In-Store Media and Distribution Channel Coordination
Anthony J. Dukes
University of Aarhus - Department of Economics
University of Illinois at Urbana-Champaign
November 17, 2008
We study the effects of retailer in-store media on distribution channel relationships. With modern communication technology, retailers can open in-store media (ISM) in their stores and allow manufacturers to advertise in-store. We show that ISM has an important role in coordinating a distribution channel on advertising volume, product sales, and mitigating supplier competition. Improved channel coordination is achieved through the internalization of advertising decisions from commercial forms of media (i.e., radio, TV, newspaper, etc.). We show how a retailer may strategically subsidize manufacturers on their advertising through ISM to better coordinate the channel. This subsidization is optimal even if ISM is more effective than commercial media. With manufacturer competition, a retailer can strategically use a "competitive premium" to ration excessive advertising between competing suppliers in a category. When manufacturers are asymmetric with pre-advertising brand awareness, a retailer has an incentive to price discriminate by charging lower prices to manufacturers whose brand awareness is higher. In addition, retailer ISM can benefit social welfare even when in-store media is less effective than commercial media. However, if in-store media effectiveness is very low, a retailer may introduce in-store media for its own benefit to the detriment of social welfare.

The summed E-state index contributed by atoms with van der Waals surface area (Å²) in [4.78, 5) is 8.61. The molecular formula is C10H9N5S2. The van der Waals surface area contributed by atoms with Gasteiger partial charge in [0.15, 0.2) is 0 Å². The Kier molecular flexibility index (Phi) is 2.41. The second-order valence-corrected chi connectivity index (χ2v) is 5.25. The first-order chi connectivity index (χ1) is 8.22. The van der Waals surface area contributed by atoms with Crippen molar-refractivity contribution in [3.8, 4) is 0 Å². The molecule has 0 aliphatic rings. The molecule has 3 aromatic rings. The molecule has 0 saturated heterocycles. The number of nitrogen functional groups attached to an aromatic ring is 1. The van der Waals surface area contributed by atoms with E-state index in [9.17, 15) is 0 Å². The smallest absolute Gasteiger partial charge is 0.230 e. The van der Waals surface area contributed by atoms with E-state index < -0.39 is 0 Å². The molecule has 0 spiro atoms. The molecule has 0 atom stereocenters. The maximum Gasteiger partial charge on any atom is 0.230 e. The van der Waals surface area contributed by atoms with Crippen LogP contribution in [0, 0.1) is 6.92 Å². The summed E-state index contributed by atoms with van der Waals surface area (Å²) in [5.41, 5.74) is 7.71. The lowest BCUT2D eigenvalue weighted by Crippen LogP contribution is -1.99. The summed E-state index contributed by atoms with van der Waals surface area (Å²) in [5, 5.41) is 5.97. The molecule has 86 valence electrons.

Keywords: In-store Media, Advertising, Distribution Channel, Channel Coordination, Retailing
JEL Classification: M3 M31, M37working papers series
Date posted: November 17, 2008
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